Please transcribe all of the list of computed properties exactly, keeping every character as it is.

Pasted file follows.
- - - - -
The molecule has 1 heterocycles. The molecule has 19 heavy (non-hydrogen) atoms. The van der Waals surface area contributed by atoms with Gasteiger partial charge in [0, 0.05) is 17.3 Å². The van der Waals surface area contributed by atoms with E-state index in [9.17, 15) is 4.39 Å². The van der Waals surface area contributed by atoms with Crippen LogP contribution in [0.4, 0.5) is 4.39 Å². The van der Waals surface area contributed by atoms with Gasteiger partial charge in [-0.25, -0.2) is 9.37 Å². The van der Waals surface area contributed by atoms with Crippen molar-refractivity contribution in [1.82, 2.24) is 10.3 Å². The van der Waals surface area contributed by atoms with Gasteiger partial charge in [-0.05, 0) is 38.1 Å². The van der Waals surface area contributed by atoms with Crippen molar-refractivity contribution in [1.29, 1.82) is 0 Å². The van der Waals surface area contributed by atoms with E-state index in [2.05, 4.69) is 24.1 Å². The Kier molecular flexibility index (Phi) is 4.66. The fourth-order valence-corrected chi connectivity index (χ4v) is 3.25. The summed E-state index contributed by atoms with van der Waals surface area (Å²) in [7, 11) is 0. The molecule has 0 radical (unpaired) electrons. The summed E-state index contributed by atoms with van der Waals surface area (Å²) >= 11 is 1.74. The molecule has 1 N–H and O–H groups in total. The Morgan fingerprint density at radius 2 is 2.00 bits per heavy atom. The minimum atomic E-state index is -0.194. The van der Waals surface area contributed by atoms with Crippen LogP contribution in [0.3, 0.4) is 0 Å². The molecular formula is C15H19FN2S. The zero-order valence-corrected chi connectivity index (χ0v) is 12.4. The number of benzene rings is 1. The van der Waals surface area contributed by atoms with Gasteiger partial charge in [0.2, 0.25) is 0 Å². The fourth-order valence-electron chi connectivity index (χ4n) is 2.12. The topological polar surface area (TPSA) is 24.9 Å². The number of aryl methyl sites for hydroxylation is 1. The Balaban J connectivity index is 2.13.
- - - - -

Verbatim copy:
The molecule has 1 heterocycles. The molecule has 19 heavy (non-hydrogen) atoms. The van der Waals surface area contributed by atoms with Gasteiger partial charge in [0, 0.05) is 17.3 Å². The van der Waals surface area contributed by atoms with E-state index in [9.17, 15) is 4.39 Å². The van der Waals surface area contributed by atoms with Crippen LogP contribution in [0.4, 0.5) is 4.39 Å². The van der Waals surface area contributed by atoms with Gasteiger partial charge in [-0.25, -0.2) is 9.37 Å². The van der Waals surface area contributed by atoms with Crippen molar-refractivity contribution in [1.82, 2.24) is 10.3 Å². The van der Waals surface area contributed by atoms with Gasteiger partial charge in [-0.05, 0) is 38.1 Å². The van der Waals surface area contributed by atoms with Crippen molar-refractivity contribution in [1.29, 1.82) is 0 Å². The van der Waals surface area contributed by atoms with E-state index in [2.05, 4.69) is 24.1 Å². The Kier molecular flexibility index (Phi) is 4.66. The fourth-order valence-corrected chi connectivity index (χ4v) is 3.25. The summed E-state index contributed by atoms with van der Waals surface area (Å²) in [7, 11) is 0. The molecule has 0 radical (unpaired) electrons. The summed E-state index contributed by atoms with van der Waals surface area (Å²) >= 11 is 1.74. The molecule has 1 N–H and O–H groups in total. The Morgan fingerprint density at radius 2 is 2.00 bits per heavy atom. The minimum atomic E-state index is -0.194. The van der Waals surface area contributed by atoms with Crippen LogP contribution in [0.3, 0.4) is 0 Å². The molecular formula is C15H19FN2S. The zero-order valence-corrected chi connectivity index (χ0v) is 12.4. The number of benzene rings is 1. The van der Waals surface area contributed by atoms with Gasteiger partial charge in [0.2, 0.25) is 0 Å². The fourth-order valence-electron chi connectivity index (χ4n) is 2.12. The topological polar surface area (TPSA) is 24.9 Å². The number of aryl methyl sites for hydroxylation is 1. The Balaban J connectivity index is 2.13.